“Hitting it out of the Park” was the theme of the annual State of the Downtown event held by Downtown Greensboro Inc. (DGI) at Elm + Bain on Thursday, April 7.
Downtown Greensboro appeared to be on the verge of booming when everyone in the world was sent home for two years to wait out the pandemic, and now, according to DGI President Zack Matheny, the downtown is hitting it out of the park.
Matheny talked about major projects that were already under construction, like the Westin Hotel and February 1 Place Parking Garage, which is scheduled to open in 2023 with 180 hotel rooms and 850 parking spaces.
Those that were nearing construction, like Carroll South of the Ball Park, which will feature a 150 room AC Hotel with a rooftop bar and pool, 280 apartments and 30,000 square feet of restaurant, retail and conference space. The demolition of the old Guilford County Mental Health building to clear the site for construction is currently underway.
And projects that are still in the development stage like the Lofts@110 MLK, a five story 140-unit apartment building with commercial retail space and rooftop dining being built by Adrian Smith with construction possibly beginning next year.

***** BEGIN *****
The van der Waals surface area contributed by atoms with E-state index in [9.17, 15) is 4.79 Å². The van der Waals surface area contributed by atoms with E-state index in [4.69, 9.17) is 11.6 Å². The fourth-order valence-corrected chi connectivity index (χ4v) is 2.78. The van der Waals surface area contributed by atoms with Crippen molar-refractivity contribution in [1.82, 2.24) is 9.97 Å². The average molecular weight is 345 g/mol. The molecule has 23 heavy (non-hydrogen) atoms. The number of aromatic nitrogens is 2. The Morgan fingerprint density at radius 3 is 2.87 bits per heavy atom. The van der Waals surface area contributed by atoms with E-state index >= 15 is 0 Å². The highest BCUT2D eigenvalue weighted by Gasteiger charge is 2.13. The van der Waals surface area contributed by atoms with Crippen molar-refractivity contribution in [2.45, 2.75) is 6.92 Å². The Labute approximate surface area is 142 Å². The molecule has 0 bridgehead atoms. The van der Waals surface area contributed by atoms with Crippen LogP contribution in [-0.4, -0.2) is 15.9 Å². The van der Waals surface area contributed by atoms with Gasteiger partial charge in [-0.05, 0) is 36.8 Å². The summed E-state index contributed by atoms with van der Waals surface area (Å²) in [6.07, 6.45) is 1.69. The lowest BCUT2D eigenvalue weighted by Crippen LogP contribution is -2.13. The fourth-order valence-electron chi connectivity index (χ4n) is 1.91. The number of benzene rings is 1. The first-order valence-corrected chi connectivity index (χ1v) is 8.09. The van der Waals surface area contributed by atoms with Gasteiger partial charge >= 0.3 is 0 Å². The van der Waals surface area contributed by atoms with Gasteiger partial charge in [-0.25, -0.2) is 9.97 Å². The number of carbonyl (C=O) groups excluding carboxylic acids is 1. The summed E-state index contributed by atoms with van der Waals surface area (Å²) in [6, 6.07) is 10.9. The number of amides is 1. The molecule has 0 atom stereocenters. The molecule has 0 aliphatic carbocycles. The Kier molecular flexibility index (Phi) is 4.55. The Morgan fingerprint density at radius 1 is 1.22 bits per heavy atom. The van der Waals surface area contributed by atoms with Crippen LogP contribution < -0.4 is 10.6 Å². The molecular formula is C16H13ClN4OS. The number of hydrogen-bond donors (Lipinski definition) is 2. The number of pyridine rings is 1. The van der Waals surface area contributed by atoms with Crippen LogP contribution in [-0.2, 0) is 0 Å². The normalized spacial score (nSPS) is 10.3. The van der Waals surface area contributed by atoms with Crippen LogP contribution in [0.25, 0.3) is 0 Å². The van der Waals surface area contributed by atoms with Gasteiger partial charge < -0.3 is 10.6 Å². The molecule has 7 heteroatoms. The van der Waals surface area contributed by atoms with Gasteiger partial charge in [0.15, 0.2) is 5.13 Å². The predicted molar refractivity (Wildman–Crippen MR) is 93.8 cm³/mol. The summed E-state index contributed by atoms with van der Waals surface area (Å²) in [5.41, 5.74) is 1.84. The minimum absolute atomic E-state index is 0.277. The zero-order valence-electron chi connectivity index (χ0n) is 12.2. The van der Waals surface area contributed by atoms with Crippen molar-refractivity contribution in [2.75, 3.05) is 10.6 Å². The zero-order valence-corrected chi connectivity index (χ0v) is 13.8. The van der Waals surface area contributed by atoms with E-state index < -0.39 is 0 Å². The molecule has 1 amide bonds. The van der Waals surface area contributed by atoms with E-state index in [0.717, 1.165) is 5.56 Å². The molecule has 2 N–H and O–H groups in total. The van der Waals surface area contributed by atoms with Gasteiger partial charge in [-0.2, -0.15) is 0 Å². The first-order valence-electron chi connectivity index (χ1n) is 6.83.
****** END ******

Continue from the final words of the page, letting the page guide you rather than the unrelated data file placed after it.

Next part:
Matheny also talked about two apartment complexes in the early stages of development – Cedar Street and Greenway North.
Matheny said that at least 10 new restaurants would be opening in downtown Greensboro in 2022, which should make it a little easier to get a reservation on nights when there is a Broadway Show at the Tanger Center.
Matheny also noted that The Boro, a social district where people can walk around outside with an alcoholic beverage in a special to-go container, which was launched on March 1, has already proven to be very popular.
A project DGI is promoting is a downtown container village, The Hub, next to the J. Douglas Galyon Depot. These container villages have been extremely successful in other downtown areas and provide relatively inexpensive spaces for new businesses and for business owners to try out new products or concepts. Ideally businesses would outgrow the confines of The Hub and move to larger facilities in the downtown area.